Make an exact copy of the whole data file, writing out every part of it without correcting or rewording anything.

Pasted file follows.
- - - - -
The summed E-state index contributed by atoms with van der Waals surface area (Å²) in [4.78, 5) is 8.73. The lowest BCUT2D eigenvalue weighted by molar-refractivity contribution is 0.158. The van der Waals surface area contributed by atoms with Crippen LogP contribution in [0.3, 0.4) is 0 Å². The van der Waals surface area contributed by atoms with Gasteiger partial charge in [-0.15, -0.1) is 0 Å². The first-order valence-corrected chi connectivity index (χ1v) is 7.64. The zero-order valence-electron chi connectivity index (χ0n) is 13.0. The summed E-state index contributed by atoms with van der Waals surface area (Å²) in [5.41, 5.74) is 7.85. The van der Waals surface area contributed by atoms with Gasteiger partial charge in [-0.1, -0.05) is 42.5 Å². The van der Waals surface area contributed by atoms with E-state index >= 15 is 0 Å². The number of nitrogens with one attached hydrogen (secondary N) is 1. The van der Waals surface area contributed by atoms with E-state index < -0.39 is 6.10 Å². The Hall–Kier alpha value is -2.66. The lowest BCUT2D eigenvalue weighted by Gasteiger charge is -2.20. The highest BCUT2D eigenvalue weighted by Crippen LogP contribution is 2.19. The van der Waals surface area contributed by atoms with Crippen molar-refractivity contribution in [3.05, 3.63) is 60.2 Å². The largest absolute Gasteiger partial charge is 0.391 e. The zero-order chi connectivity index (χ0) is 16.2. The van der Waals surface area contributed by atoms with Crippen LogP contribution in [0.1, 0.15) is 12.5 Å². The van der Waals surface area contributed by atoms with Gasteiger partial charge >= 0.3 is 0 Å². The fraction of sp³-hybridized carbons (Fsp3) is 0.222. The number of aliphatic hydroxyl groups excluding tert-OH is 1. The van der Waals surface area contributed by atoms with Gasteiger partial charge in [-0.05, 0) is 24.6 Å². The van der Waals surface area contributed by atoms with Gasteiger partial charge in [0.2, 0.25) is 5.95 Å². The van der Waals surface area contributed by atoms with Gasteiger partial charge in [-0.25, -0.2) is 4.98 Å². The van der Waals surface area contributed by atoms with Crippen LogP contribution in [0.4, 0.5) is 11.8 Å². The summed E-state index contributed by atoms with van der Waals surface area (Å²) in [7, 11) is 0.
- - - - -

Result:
The summed E-state index contributed by atoms with van der Waals surface area (Å²) in [4.78, 5) is 8.73. The lowest BCUT2D eigenvalue weighted by molar-refractivity contribution is 0.158. The van der Waals surface area contributed by atoms with Crippen LogP contribution in [0.3, 0.4) is 0 Å². The van der Waals surface area contributed by atoms with Gasteiger partial charge in [-0.15, -0.1) is 0 Å². The first-order valence-corrected chi connectivity index (χ1v) is 7.64. The zero-order valence-electron chi connectivity index (χ0n) is 13.0. The summed E-state index contributed by atoms with van der Waals surface area (Å²) in [5.41, 5.74) is 7.85. The van der Waals surface area contributed by atoms with Gasteiger partial charge in [-0.1, -0.05) is 42.5 Å². The van der Waals surface area contributed by atoms with E-state index >= 15 is 0 Å². The number of nitrogens with one attached hydrogen (secondary N) is 1. The van der Waals surface area contributed by atoms with E-state index < -0.39 is 6.10 Å². The Hall–Kier alpha value is -2.66. The lowest BCUT2D eigenvalue weighted by Gasteiger charge is -2.20. The highest BCUT2D eigenvalue weighted by Crippen LogP contribution is 2.19. The van der Waals surface area contributed by atoms with Crippen molar-refractivity contribution in [3.05, 3.63) is 60.2 Å². The largest absolute Gasteiger partial charge is 0.391 e. The zero-order chi connectivity index (χ0) is 16.2. The van der Waals surface area contributed by atoms with Crippen LogP contribution in [0.1, 0.15) is 12.5 Å². The van der Waals surface area contributed by atoms with Gasteiger partial charge >= 0.3 is 0 Å². The fraction of sp³-hybridized carbons (Fsp3) is 0.222. The number of aliphatic hydroxyl groups excluding tert-OH is 1. The van der Waals surface area contributed by atoms with Gasteiger partial charge in [-0.05, 0) is 24.6 Å². The van der Waals surface area contributed by atoms with Gasteiger partial charge in [0.2, 0.25) is 5.95 Å². The van der Waals surface area contributed by atoms with Gasteiger partial charge in [-0.25, -0.2) is 4.98 Å². The van der Waals surface area contributed by atoms with Crippen LogP contribution in [0.4, 0.5) is 11.8 Å². The summed E-state index contributed by atoms with van der Waals surface area (Å²) in [7, 11) is 0.